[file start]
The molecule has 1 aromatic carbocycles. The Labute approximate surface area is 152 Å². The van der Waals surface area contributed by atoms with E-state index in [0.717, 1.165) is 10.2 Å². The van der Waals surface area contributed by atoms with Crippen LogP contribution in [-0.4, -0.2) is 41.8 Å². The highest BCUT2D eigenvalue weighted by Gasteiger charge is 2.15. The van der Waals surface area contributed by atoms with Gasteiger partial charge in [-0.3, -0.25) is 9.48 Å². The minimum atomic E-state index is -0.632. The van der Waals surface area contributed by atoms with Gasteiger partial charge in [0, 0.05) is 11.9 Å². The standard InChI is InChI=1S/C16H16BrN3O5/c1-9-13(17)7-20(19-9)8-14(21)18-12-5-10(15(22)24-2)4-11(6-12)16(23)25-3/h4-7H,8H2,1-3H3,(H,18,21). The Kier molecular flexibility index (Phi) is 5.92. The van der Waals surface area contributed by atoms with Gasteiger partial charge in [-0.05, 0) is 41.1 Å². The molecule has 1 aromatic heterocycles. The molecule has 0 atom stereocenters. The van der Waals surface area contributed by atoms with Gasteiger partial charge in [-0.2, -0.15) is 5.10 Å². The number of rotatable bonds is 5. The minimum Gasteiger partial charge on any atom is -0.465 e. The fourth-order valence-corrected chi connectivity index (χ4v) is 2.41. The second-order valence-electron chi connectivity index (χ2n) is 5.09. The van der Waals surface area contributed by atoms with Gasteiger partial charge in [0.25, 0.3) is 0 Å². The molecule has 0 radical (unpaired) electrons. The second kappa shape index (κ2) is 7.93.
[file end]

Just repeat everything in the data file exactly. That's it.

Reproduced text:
The molecule has 1 aromatic carbocycles. The Labute approximate surface area is 152 Å². The van der Waals surface area contributed by atoms with E-state index in [0.717, 1.165) is 10.2 Å². The van der Waals surface area contributed by atoms with Crippen LogP contribution in [-0.4, -0.2) is 41.8 Å². The highest BCUT2D eigenvalue weighted by Gasteiger charge is 2.15. The van der Waals surface area contributed by atoms with Gasteiger partial charge in [-0.3, -0.25) is 9.48 Å². The minimum atomic E-state index is -0.632. The van der Waals surface area contributed by atoms with Gasteiger partial charge in [0, 0.05) is 11.9 Å². The standard InChI is InChI=1S/C16H16BrN3O5/c1-9-13(17)7-20(19-9)8-14(21)18-12-5-10(15(22)24-2)4-11(6-12)16(23)25-3/h4-7H,8H2,1-3H3,(H,18,21). The Kier molecular flexibility index (Phi) is 5.92. The van der Waals surface area contributed by atoms with Gasteiger partial charge in [-0.05, 0) is 41.1 Å². The molecule has 1 aromatic heterocycles. The molecule has 0 atom stereocenters. The van der Waals surface area contributed by atoms with Gasteiger partial charge in [-0.2, -0.15) is 5.10 Å². The number of rotatable bonds is 5. The minimum Gasteiger partial charge on any atom is -0.465 e. The fourth-order valence-corrected chi connectivity index (χ4v) is 2.41. The second-order valence-electron chi connectivity index (χ2n) is 5.09. The van der Waals surface area contributed by atoms with Gasteiger partial charge in [0.25, 0.3) is 0 Å². The molecule has 0 radical (unpaired) electrons. The second kappa shape index (κ2) is 7.93.